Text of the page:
This makes three now, with Utilimaster (owned by Spartan) saying no thanks right after the prototype award. Utilimaster had Motiv on their side for an electrified version, and they’re already supplying a few E Vans in CA for the Post Office. Then it was AM General bowing out because LEVC didn’t see the sense in carrying on. That was weird because LEVC has backing from Geely. And now these guys make three.

    Ever wonder why no major auto/truck supplier that qualified in the first downslect to 15 players didn’t go on?

    Reply
  2. Lkimura

    I thought it was strange when the newly formed Lordstown Motor Corp (LMC) said they would be building the new Postal truck at their newly acquired Lordstown plant if VT Hackney/Workhorse team was selected. The plant was acquired from GM with all the expensive equipment that was formerly used to build the Chevy Cruze, so the new mail truck could be manufactured a lot more efficiently using the modern equipment than essentially hand building them at the VT Hackney or Workhorse plants. LMC was formed by Steve Burns who was previously CEO of Workhorse. There’s a close the between LMC and Workhorse as Workhorse transferred their Intellectual Property (mostly electric propulsion design) to LMC in exchange for some of their stock. The only product announced for LMC is the postal truck, if they win, and an electric pickup truck that appears to have been derived from the postal truck drivetrain. I could only speculate that VT Hackneyed must have been bought out for this to happen.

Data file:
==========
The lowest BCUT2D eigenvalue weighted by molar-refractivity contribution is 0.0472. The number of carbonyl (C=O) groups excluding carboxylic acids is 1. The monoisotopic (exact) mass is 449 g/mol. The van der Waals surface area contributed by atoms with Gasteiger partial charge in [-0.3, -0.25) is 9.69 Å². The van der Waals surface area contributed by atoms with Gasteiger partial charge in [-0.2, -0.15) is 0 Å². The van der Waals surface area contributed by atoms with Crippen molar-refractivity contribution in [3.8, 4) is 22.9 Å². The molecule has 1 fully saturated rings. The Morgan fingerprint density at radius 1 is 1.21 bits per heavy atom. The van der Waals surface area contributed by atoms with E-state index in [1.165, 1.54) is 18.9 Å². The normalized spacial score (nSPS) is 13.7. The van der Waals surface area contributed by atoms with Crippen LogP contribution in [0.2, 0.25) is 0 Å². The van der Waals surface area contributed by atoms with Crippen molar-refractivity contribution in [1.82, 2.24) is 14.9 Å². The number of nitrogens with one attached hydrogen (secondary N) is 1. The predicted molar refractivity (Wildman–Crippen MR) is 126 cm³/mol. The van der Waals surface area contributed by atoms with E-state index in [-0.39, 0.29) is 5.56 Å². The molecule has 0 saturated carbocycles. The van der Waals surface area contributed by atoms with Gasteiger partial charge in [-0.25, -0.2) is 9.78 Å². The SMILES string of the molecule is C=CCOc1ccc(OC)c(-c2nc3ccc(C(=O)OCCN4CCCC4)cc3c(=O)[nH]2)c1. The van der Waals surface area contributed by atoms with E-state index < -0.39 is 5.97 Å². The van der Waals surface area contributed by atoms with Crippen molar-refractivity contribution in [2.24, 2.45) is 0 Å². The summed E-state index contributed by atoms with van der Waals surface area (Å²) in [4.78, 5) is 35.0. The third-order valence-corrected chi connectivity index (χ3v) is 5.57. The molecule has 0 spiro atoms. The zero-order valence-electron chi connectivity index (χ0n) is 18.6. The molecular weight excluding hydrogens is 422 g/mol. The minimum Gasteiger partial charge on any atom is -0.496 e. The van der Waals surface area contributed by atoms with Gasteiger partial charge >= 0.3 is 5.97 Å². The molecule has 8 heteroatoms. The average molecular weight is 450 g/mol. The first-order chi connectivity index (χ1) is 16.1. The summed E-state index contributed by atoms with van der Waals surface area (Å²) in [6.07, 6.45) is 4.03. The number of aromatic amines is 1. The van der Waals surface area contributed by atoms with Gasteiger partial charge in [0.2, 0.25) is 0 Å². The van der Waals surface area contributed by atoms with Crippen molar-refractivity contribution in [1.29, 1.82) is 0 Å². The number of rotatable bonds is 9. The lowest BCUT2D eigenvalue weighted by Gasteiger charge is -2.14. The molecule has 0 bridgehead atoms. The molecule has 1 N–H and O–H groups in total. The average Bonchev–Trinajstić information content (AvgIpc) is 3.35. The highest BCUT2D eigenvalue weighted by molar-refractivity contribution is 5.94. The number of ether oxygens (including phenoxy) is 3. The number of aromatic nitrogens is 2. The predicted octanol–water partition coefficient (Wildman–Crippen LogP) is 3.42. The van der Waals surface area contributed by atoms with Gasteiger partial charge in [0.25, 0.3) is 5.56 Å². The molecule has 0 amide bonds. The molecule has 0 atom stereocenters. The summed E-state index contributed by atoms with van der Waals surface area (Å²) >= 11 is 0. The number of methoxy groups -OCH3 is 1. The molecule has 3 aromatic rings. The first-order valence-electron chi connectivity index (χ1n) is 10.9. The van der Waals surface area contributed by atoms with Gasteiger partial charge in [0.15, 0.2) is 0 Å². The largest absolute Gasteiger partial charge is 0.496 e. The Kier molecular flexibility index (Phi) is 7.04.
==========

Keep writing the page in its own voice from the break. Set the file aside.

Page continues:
One other strange player operating in the background is GM. I can’t figure out why they would sell a 6 million square foot plant with all the equipment inside worth billions (according to LMC), to a startup like LMC unless there is more to the deal than meets the eye. GM and LG Chem are also spending billions of dollars to build a massive battery plant right next door to the Lordstown plant, and this week there is news of GM loaning LMC $40 million along with a option to buy back part of the LMC plant. All very strange. I wouldn’t be surprised if GM were suggesting to President Trump that if the postal truck were to be awarded to LMC many of the jobs lost when GM’s plant at Lordstown closed could be taken up at the LMC plant. This is important because Ohio is a key swing state on which the next election could be won or lost.

    Reply
    • CAR LOVER

      My thoughts exactly!! I have a feeling that Trump will award the contract to Workhorse, but didn’t want a foreign owned company to be a major player in the contract. Something is up…. All these weird deals are going on…

      Reply